Week 2 Marketing Management Process. Goals and Objectives

Nominated tutorial questions and answers:

1. Research and Situation Analysis

2. Product / Market Gap

3. Develop goals and objectives

4. Identify target market / audience

5. SWOT analysis

6. Competitors analysis

7. Communication strategies

8. Media

9. Budget

10. Implementation and timeline

11. Control and evaluation

12. Recommendation

Week 3 Corperate and business Strategy

Glossary of terms

Export Credit Agency (ECA) This is an investment insurance agency that acts as an intermediary between exporting entities and national governments for the purpose of financing loans. The financing can be credit (as insurance covering loan amounts), credits in the form of financial support, or guarantees, which are pure cover of the loan. The governmental mandate determines the type of financing arrangements offered by the ECA.

EU — U.S. Open Aviation Area Agreement Deregulation of U.S. domestic commercial aviation created opportunity for the U.S. And the European Union (EU) to reduce air transportation between their countries and regions. Air traffic was liberalized and international transportation markets were opened over the Atlantic Ocean between the EU and the U.S. On April 30, 2007 with the signing of the agreement. The Agreement accomplished the following: Restrictions on air fares were removed; carriers were free to fly to any point in partner countries; air passengers could be transported between partner countries under the 5th Freedom rights; alliances between airlines would be permitted; and cooperative marketing arrangements could be made between airlines, including code-sharing and leasing.

Blue Ocean Strategy Blue Ocean Strategy (BOS) is the simultaneous pursuit of differentiation and low-cost to create new market space. Blue Ocean Strategy seeks to make the competition irrelevant by creating a leap in value for both the company and its buyers.

Blue Ocean Strategy aligns the following three propositions:

1. Value proposition: The utility buyers receive from the product or service minus the price they pay for it. Is there a compelling reason for the mass of target buyers (customers and noncustomers) to purchase the new offering? Is the offering priced to attract the mass of target buyers so that they have a compelling ability to pay for it?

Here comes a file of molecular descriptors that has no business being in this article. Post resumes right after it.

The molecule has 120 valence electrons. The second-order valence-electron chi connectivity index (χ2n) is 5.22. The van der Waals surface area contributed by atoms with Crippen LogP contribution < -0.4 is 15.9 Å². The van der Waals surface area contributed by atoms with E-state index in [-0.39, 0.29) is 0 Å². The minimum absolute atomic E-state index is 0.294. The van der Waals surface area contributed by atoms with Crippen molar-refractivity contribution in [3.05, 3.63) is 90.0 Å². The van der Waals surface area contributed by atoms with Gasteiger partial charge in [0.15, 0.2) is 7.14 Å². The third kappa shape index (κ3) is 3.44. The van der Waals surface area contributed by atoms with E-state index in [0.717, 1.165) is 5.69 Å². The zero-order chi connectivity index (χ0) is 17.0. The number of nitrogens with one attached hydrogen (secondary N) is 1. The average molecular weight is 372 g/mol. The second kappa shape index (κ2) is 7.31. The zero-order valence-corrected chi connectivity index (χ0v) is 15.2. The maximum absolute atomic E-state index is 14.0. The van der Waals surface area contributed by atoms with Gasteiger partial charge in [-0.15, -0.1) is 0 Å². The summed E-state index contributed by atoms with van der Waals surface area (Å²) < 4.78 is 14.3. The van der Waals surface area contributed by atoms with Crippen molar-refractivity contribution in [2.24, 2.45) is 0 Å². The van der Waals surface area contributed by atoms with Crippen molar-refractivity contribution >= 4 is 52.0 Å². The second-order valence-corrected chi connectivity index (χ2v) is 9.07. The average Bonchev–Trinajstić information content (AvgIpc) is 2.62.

2. Profit proposition: The price of the offering minus the cost of producing and distributing it. Lower cost is achieved by eliminating and reducing factors that the industry has either taken for granted (e.g., legacy factors the industry still competes on but add little value); or over delivered on.

3. People proposition: The readiness of employees to execute the new strategy with all of their energy, to the best of their abilities, and voluntarily.

Adoption hurdles can block the execution of a Blue Ocean Strategy. These forces may come from the company’s employees, business partners, or the general public. One must identify adoption hurdles, and address them up-front before attempting to execute a Blue Ocean Strategy. Beyond the alignment of these three propositions, six principles drive the successful formulation and implementation of Blue Ocean Strategy.

Retrieved http://www.blueoceanstrategy.com/abo/Blue_Ocean_Strategy_Glossary_Lookup.php?Term=blue-ocean-strategy-bos

Week 4 Understand Marketing Opportunities Market Analysis

Retrieved http://www.blueoceanstrategy.com/abo/Blue_Ocean_Strategy_Glossary_Lookup.php?Term=blue-ocean-strategy-bos

Virgin — Australia — and Singapore Airlines to change the balance of power with long-term alliance

Retreived http://www.centreforaviation.com/analysis/virgin-australia-and-singapore-airlines-to-change-the-balance-of-power-with-long-term-alliance-52879

Singapore Airlines (SIA) and Virgin Australia have announced plans to establish a long-term alliance that, if it meets regulatory and competition approvals, has the potential to transform competition in Australia-Asia markets and increase competition for Qantas in its core domestic and international premium travel markets. For Virgin, SIA completes the alliance puzzle that now stretches east to New Zealand and North America withAir New Zealand and Delta, respectively, west to the Middle East, North Africa and Europe with Etihad, and now north to Asia with SIA, as well as simultaneously feeding its domestic operation.

Should it be approved, the SIA deal would cap a very successful first 12 months for Virgin Australia group of airlines CEO John Borghetti, who has cut back loss-making routes, rebranded the airline and established a high-potential network of bilateral partnerships. The benefits of Virgin’s coverage of the compass should flow within the next 12 months.

Mr Borghetti calls the partnership with SIA “a huge step for us” and “a game changer” because “it really completes our alliance strategy we started 12 months ago.” He says the partnership is in particular key to achieving Virgin Australia’s goal of securing a 20% share of the Australian corporate market.